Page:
What’s the deal with Brockhampton?
It’s quite possible that 2017 will be remembered as the year when a self-proclaimed boy band that’s formed by more than a dozen kids who met each other on a Kanye forum came out of nowhere and took over the world in just a matter of months, getting their own show in VICELAND and releasing what is soon to be a trilogy of albums (Saturation III is allegedly coming out on December 15) that has basically turned the hip-hop world upside down. For the past few months, specialized sites and music nerds in forums have been debating, at times quite heatedly, whether Brockhampton’s music holds up to the hype. A quick glance to the grade above will reveal our opinion and pretty much excuse the reader from going through the remaining parts of this review, but the truth is that there’s no real answer to that question, mainly because it’s an awfully misleading one.
Brockhampton’s music is outstanding, and the albums they’ve put out this year are good enough to warrant that their legacy will remain untouched even if they decide to call it quits after “Saturation III”. What certain people participating in the aforementioned debate fail to grasp is that Brockhampton are much more than their albums and mixtapes. To start with, not all fifteen members are musicians (this short guide by The Fader is an incredibly helpful introduction to the Brockhampton universe), some of them purely collaborating with the band’s endeavours in the visual arts. It all adds up to their mythology, and while the music is obviously the biggest part of it, the key to Brockhampton’s success is their all-encompassing approach to everything they lay their hands on.
On a purely musical level, such aesthetic broadness is translated into a merge of diverse styles and moods; Brockhampton are hip-hop (all abrasiveness and brute force, album opener “HEAT” could pass off as a Run The Jewels song) as much as they are R&B (see the one-two punch of “MILK” and “FACE”) or indie pop. Arguably the best song on the album, “SWIM” is a 2010s power ballad that simultaneously channels Frank Ocean’s “Ivy” and the falsetto-driven art rock of Bon Iver without relinquishing their love of 808s. Closing track “WASTE” operates at a similar level, and while it’s definitely the lesser song, it still works as a fitting example of Brockhampton’s commitment to a holistic musical aesthetics. They are the end result of an experiment consisting on placing Frank Ocean as the frontman in Odd Future, a collective not only embracing fluidity but making it the cornerstone of their art.
Brockhampton‘s “Saturation I” isn’t just one of the best albums of the year. It’s arguably one of the greatest artistic achievements to come out in recent times!
The central figure in Brockhampton is Kevin Abstract, a 21-year-old rapper who, half-jokingly, half-dead serious, has gone on to state a couple of times that he wants people to see Brockhampton as a boy band that’s trying to erase all of the tackiness usually attached to that phrase – their whole aesthetic and musical enterprises certainly don’t add up to the common definition of a boy band, even if “BOYS” does feature the lines “I feel just like Zayn, I feel just like Harry / Me and all my niggas, Southside One Direction.”. If there’s something that tends to be associated with Brockhampton, it’s their willingness to re-invent meanings and to shatter our conceptions of certain artistic notions. “STAR” starts off like a quite stereotypical rap song, Dom Mc Lennon and Ameer Vann namedropping actors and NBA players while reminding us of the existence of the Agent Cody Banks movies. But then Abstract’s verse kicks in and he starts rapping about giving a blowjob to his boyfriend, which is definitely not the kind of thing we’re used to hearing in a rap track (not that rap is the only problematic genre in its representation of male homosexuality, as pretty much every male-dominated music style still has got loads of work to do in that regard). It’s just one of the many ways in which “Saturation I” represents a challenge to conventional notions of masculinity and sexuality in popular music, which is arguably one of the band’s most appealing distinctions.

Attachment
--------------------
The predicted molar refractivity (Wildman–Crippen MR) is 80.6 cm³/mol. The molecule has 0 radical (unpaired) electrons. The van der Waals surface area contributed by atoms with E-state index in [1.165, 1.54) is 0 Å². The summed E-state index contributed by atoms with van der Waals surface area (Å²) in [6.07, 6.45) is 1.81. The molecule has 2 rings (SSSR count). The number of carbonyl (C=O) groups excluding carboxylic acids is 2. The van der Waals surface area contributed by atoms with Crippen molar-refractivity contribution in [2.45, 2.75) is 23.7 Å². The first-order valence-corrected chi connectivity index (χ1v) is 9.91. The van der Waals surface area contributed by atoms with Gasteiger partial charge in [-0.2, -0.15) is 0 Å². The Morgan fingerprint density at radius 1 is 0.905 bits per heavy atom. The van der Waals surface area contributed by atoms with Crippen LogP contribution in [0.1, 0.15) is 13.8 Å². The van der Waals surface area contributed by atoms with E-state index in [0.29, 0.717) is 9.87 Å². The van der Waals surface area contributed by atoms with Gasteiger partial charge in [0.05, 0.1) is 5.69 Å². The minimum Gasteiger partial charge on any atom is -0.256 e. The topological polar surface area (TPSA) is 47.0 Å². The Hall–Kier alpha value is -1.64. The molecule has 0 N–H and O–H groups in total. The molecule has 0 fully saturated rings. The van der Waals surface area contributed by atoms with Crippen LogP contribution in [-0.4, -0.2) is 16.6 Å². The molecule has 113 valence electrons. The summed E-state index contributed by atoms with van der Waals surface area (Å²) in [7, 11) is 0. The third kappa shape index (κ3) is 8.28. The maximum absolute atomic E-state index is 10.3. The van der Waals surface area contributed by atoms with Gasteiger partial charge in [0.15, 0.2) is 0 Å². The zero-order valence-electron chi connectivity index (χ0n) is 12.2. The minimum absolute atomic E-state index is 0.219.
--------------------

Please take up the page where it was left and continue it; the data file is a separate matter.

But for all its freshness, “Saturation I” also works perfectly as a straightforward pop album. From the oddball-ish chorus of “FAKE” to the unshakeable melodic strengths of “SWIM”, this thing is way more catchy than 99% percent of big ticket pop albums (I’m gonna risk getting sued by this but there are more hooks in any song off “Saturation I” than in half of Taylor Swift’s “Reputation”). Pretty much every song has enough crossover appeal to become a hit, and they’re all beautifully tied in by the Roberto skits, short spoken-words in Spanish that fasten the album’s thematic arch with a loose narrative about mental illness and suicide.
Brockhampton are not just a music band, and “Saturation I” isn’t just one of the best albums of the year. It’s arguably one of the greatest artistic achievements to come out in recent times, a consistently extraordinary piece of work that functions equally as a challenging middle-finger to ordinary conceptions of hip-hop, as a hook-laden high profile album and as an indie pop LP. 2017 has been the year of Brockhampton, and they couldn’t possibly have got off to a better start (or finish).